North Notes
Spokane-North Rotary Club Bulletin
November 7, 2022
            Nov. 14: Noon lunch at the Bark. Speaker: Tom Jarrad, USERRA claims.  Tentatively: tags for Holmes Christmas families.
Happy Bucks:
            Ron Noble was happy for one good doctor’s report and hopes good result for two other outcomes.
            Keeping the club’s theme of honoring veterans this month, John Mailliard offered $20 worth of a variety of happy thoughts, including an elaborate veterans' flag cemetery in California, and recognized areas for KIA victims and Native Americans.  He also shared a special challenge coin.
            Bill Simer honored an uncle in Great Britain who will celebrate his 101st birthday on Nov. 10. Bill said his relative actually was born on Nov. 11, but British at the time, thinking about Armistice Day, said no one should be honored on that anniversary day.
            Dave Hayward offered $5 -- $2.50 for WSU’s stomping win over Stanford, and $2,50 for the Seahawks clobbering Arizona.
            Sgt.-at-arms leader Colin Prestesater added $1 for forgetting his own Rotary pin.
            Dinner dates: Club President Michelle Fossum said 16 of 25 tickets for members and spouses have signed up for the Coeur d’Alene Lake cruise at 6 p.m. Sunday, Nov. 20.  Members have dinner reservations at Tito’s Italian Restaurant after the cruise.
            Michelle said the holiday dinner for the club is scheduled Friday, Dec. 16 at Sandy Fink’s house will include heavy hors ‘devours and refreshments.
            Holiday Tags:  The tentative date to distribute holiday tags – our club’s “40 for $60” program – is scheduled at the Nov. 14 luncheon.
Special Court offers a path for troubled vets
            Ever since cave men and cave women started fighting with their other tribes, war has taken a personal toll.
            Over the centuries, many veterans of war and military service who have endured physical and mental scars largely have had to just tough it out.
            And while battlefield and post-care medicine has brought many thousands of injured Vets home, for many it was not all the peace they hoped for.
            Some of trying to cope has accompanied mental, drug and other challenges that bring them into the police and legal arenas.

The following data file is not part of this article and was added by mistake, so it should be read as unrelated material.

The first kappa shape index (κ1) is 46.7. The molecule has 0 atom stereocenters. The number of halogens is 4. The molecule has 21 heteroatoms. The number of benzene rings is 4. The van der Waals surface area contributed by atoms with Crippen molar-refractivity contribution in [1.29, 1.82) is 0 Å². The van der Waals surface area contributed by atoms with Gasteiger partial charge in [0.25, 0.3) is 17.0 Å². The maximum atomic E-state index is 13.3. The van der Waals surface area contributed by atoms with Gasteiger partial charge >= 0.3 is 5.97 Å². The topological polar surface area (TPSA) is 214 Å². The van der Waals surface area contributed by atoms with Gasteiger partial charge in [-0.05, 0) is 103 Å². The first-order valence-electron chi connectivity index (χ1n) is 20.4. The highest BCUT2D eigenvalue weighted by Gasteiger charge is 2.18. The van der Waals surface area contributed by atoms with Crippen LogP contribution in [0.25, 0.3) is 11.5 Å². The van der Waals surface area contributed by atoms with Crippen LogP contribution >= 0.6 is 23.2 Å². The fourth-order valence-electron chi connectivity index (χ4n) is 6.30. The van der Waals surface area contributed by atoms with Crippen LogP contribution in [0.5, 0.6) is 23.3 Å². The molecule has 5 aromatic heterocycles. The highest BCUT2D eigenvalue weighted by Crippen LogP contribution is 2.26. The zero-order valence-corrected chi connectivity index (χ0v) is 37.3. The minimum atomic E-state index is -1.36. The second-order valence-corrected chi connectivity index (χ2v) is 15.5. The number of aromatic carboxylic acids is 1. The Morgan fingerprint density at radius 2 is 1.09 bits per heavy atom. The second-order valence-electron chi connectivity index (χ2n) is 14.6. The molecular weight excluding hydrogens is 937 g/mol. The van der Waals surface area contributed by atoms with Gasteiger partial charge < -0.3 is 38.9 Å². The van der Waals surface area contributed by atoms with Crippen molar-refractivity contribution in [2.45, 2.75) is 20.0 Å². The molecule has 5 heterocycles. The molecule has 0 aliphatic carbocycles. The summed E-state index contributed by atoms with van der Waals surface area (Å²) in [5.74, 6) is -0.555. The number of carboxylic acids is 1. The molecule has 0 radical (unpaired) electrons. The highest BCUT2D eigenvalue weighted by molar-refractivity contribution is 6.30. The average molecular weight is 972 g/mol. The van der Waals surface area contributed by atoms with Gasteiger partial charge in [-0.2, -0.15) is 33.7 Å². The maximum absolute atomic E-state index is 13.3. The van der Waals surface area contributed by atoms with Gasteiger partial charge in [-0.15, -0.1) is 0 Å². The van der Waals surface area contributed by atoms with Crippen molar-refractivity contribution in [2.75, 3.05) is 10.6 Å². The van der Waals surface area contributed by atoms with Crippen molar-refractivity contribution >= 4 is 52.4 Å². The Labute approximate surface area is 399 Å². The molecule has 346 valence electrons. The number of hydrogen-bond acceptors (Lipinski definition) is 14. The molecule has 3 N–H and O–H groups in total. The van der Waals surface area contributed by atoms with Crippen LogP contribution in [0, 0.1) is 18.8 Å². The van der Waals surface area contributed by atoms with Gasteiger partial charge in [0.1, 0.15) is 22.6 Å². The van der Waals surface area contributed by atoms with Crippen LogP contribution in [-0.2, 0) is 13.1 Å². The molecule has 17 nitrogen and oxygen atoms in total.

A relative new development to help veterans is the Spokane County Veterans Court.
            Tom Squires, a District Court probation officer, works with vets as they work through the justice system.
            Squires described the court and his job at the club luncheon Nov. 7, part of a month-long series of talks about veterans' issues.
            Tom served in the Marines six years and has worked 23 years in probation work, including seven years in Mason County and 16 years in Spokane.
            Squires said the Spokane Veterans Court was the idea of Judge Vance Peterson, a vet himself who learned about the first such court established in Buffalo.  Similar courts have been designated nationally.
            Squires said the court, which was started seven years ago, has 250 referrals now and to date 405 vets have graduated from the program.
            Under the critical criteria the Vets Court accepts individuals with a Department of Veterans Affairs diagnosis of PTSD (post-traumatic stress disorder), TBI (traumatic brain injury) or MST (military sexual trauma) as a result of their military service.
            The court’s criminal case criteria accept individuals with misdemeanor or gross misdemeanors, pending a Veterans Team Court review, which includes the judge, prosecutor, public defender, probation officer, the vets court coordinator and Veterans Administration staff.
            Of his participation, “I was volun-told,” Squires said with a smile.
            “Everyone is assigned to a mentor and each vet referred must be in contact at least once a week,” he said.
            Those vets who succeed in the program can reduce the 24-month probation period by six months’ probation.  Some with felony charges can have their charges reduced to misdemeanors. Program fees of $960 also can be halved with successful completion.
             Excluded from the program are those convicted for sexual or serious violent offenses.
            Vets must write a letter about their situations and Squires said 52 of the participants said they would have contemplated suicide.  He mentioned one vet who was saved “because his shotgun didn’t go off.”
            He said there are some female vets in the program, “though not as many” as male vets.
            Among the common issues vets combat are DUI and drug use.  Use of marijuana is often typical behavior, often starting in their youth, he said.
            Squires said he always carries a few “challenge coins,” adding, if a fellow vet does not have a coin, “he buys the drinks, but if the fellow vet has his own coin, he buys the drinks.”
            He said the idea is a way to connect and to communicate, and to know that other vets may be fighting the same battles.
             Bulletin editors: Chuck Rehberg and Sandy Fink and Lenore Romney, photo.